In this time of hyper advocacy for national service, the General Counsel for the Corporation for National and Community Service gently reminds Corporation-supported grantees, corps members, and sponsoring organizations what not to do.
In a memo issued March 2nd, Frank R. Trinity urges national service folks to:
- not attempt to influence legislation and
- not participate in, or endorse, political events or activities
while “charging time to a Corporation-supported program, accumulating service or training hours” towards an Eli Segal AmeriCorps Education Award, or “otherwise performing activities supported by the Corporation.”
This list of things to avoid continues. National service grantees, members, and host sites must:
- Not give the impression that national and community service staff or participants are engaging in political activities in those capacities.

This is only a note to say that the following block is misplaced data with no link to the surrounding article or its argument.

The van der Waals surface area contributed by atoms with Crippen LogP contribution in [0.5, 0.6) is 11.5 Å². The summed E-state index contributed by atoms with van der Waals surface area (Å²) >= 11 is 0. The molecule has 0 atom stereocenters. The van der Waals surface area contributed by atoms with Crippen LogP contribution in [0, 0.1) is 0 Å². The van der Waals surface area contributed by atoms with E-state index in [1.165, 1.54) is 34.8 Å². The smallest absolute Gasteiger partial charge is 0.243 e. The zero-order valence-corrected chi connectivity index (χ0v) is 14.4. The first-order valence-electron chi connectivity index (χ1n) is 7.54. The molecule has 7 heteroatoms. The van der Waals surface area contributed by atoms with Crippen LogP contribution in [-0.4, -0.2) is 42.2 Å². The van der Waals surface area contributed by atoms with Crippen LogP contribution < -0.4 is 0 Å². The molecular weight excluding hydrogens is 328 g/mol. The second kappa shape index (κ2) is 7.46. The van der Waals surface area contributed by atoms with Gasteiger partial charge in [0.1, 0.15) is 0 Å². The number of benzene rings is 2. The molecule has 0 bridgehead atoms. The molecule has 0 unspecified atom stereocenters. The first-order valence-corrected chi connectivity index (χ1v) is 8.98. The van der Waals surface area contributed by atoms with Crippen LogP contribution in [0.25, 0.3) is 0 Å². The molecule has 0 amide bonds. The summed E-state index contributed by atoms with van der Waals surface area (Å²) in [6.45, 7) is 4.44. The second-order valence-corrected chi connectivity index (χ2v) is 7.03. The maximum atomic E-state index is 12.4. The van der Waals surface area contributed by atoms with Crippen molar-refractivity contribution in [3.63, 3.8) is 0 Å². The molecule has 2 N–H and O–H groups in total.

- Be careful to document that any lobbying that your organization does is outside the scope of Corporation-funded work. Separate accounting for costs is “crucial.”
- Not wear AmeriCorps-branded clothing, bags, hats, etc. while participating in a political event. Wearing the logo may give people the idea that AmeriCorps supports political activities.
- Not sign public petitions using the name of your AmeriCorps program, but rather use your organizational name or your own name.
- Not allow people running for public office to use your AmeriCorps program events for photo opps.
“It is paramount that AmeriCorps and all of our national and community service programs proceed with utmost care to avoid perceptions that Federal resources are being misdirected to political activities.”
Some things you can do include: educating your community about your program and persuade them to support your service; provide factual, technical presentations to legislators who visit your program; visit legislators in Washington on your own dime; lobby on time not charged to your Corporation grant. See the details of the memo for more answers to Frequently Asked Questions (PDF).